Growing up I was inspired by the Dr. Seuss classic, Oh, the Places You'll Go! and still love its timeless message. If I were to write a Dr. Seuss-style book on stories, it would be titled something like "Ahhh...the Stories We Tell Ourselves and the Places They Land Us." Inside you'd read passages such as:
"Tina Lou Miserable says over and over to herself, 'If Johnny-Once-Dashing really loved me enough, he'd help out around the house.' So, one day she blows up, packs her bags and leaves in a huff."
"Roger There's Never Enough works super hard day and night, but can't figure out after all he has done, why the power company is about to shut off his lights."
"Terri-Abllie Krittical to everyone she meets is pleasant and kind, but to herself, the same treatment she doesn't give as self-defeating blows constantly occupy her mind."
I don't suppose literary agents will be knocking on my door anytime soon, and I am certainly not intending to poke fun at anyone, but as you read these silly statements, look again for the "story" (aka "belief") each person is telling her/himself.
I'm guessing that if someone asked you if you were a storyteller, you'd probably say no. Most of us aren't professional storytellers and don't relate to ourselves as such. And yet, the reality is that we are all really good storytellers. We do it all day, everyday. The question though is what kind of stories are we telling ourselves?
Awhile back I had an experience that left me feeling angry and frustrated. As I reflected on the experience, I realized that I was telling myself one humdinger of a victim story. In essence, I was telling myself the story that the other person involved in the experience was "the problem" and shouldn't have done what she did. As I analyzed my story further, I realized that under the anger was a sense of powerlessness to assert my own needs and desires. The story I was telling myself was that my needs didn't matter and that I "had" to do the "nice" thing even though it wasn't how I wanted to handle the situation. This was a great ah-ha moment for me and I saw the opportunity to change my story to one that was more empowering and self-honoring.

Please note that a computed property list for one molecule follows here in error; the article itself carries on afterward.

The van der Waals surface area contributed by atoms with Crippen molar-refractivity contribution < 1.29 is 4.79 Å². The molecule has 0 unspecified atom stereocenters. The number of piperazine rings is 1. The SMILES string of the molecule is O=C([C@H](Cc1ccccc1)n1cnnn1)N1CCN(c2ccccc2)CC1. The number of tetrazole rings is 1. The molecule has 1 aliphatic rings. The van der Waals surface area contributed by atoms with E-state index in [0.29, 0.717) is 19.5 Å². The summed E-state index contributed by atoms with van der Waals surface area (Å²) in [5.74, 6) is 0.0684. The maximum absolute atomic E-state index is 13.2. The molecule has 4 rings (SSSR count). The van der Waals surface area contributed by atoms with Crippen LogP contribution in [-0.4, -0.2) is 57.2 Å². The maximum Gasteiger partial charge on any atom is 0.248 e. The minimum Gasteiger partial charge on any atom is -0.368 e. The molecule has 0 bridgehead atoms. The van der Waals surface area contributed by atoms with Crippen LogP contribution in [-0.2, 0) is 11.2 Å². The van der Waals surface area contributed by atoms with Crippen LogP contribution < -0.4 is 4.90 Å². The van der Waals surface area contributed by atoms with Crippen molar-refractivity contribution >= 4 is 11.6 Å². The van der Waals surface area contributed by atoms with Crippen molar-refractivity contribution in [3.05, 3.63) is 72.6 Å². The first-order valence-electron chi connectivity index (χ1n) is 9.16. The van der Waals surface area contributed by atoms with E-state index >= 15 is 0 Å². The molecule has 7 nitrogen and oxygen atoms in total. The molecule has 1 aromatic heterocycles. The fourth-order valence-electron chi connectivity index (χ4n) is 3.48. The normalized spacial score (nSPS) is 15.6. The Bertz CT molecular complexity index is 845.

And yes, that's the great thing about stories, they can be changed! I love this quote by Dr. Wayne W. Dyer, "Change the way you look at things and the things you look at change."
Clients come to work with me because something in their life isn't working how they would like it to. And while the individual circumstances are different and unique to each person, at the end of the day, each client has a story (a belief; often housed in the unconscious mind) that is creating the challenging circumstance. Some of the beliefs are passed down generationally, others are picked up from cultural/societal conditioning, and other comes from the client's perception about life events and her/his experiences.
Once again, the good news is that regardless of where the story originated or how many times its been repeated (out loud or in our thoughts), it is, after all, a story, and stories can be changed. And, when we change our stories, our whole world changes too.
My invitation for you is pay attention to the stories you tell yourself and assess whether they are producing the result you would like to have. If not, change your story.